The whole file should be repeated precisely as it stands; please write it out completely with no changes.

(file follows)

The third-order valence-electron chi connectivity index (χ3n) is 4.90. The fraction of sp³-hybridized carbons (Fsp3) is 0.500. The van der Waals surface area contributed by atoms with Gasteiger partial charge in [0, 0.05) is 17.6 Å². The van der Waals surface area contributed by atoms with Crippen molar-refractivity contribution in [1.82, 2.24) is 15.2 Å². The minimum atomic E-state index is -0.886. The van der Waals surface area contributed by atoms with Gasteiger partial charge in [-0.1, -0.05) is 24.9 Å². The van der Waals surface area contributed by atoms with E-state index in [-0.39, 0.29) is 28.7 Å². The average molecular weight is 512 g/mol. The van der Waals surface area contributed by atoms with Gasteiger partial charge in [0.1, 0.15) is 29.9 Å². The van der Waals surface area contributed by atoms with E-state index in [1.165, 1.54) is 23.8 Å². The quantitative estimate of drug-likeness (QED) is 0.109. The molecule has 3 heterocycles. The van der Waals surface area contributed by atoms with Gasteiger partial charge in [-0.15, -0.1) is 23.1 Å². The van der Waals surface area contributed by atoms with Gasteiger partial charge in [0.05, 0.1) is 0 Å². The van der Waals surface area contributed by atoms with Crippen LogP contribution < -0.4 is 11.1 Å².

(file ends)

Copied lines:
The third-order valence-electron chi connectivity index (χ3n) is 4.90. The fraction of sp³-hybridized carbons (Fsp3) is 0.500. The van der Waals surface area contributed by atoms with Gasteiger partial charge in [0, 0.05) is 17.6 Å². The van der Waals surface area contributed by atoms with Crippen molar-refractivity contribution in [1.82, 2.24) is 15.2 Å². The minimum atomic E-state index is -0.886. The van der Waals surface area contributed by atoms with Gasteiger partial charge in [-0.1, -0.05) is 24.9 Å². The van der Waals surface area contributed by atoms with E-state index in [-0.39, 0.29) is 28.7 Å². The average molecular weight is 512 g/mol. The van der Waals surface area contributed by atoms with Gasteiger partial charge in [0.1, 0.15) is 29.9 Å². The van der Waals surface area contributed by atoms with E-state index in [1.165, 1.54) is 23.8 Å². The quantitative estimate of drug-likeness (QED) is 0.109. The molecule has 3 heterocycles. The van der Waals surface area contributed by atoms with Gasteiger partial charge in [-0.15, -0.1) is 23.1 Å². The van der Waals surface area contributed by atoms with Gasteiger partial charge in [0.05, 0.1) is 0 Å². The van der Waals surface area contributed by atoms with Crippen LogP contribution < -0.4 is 11.1 Å².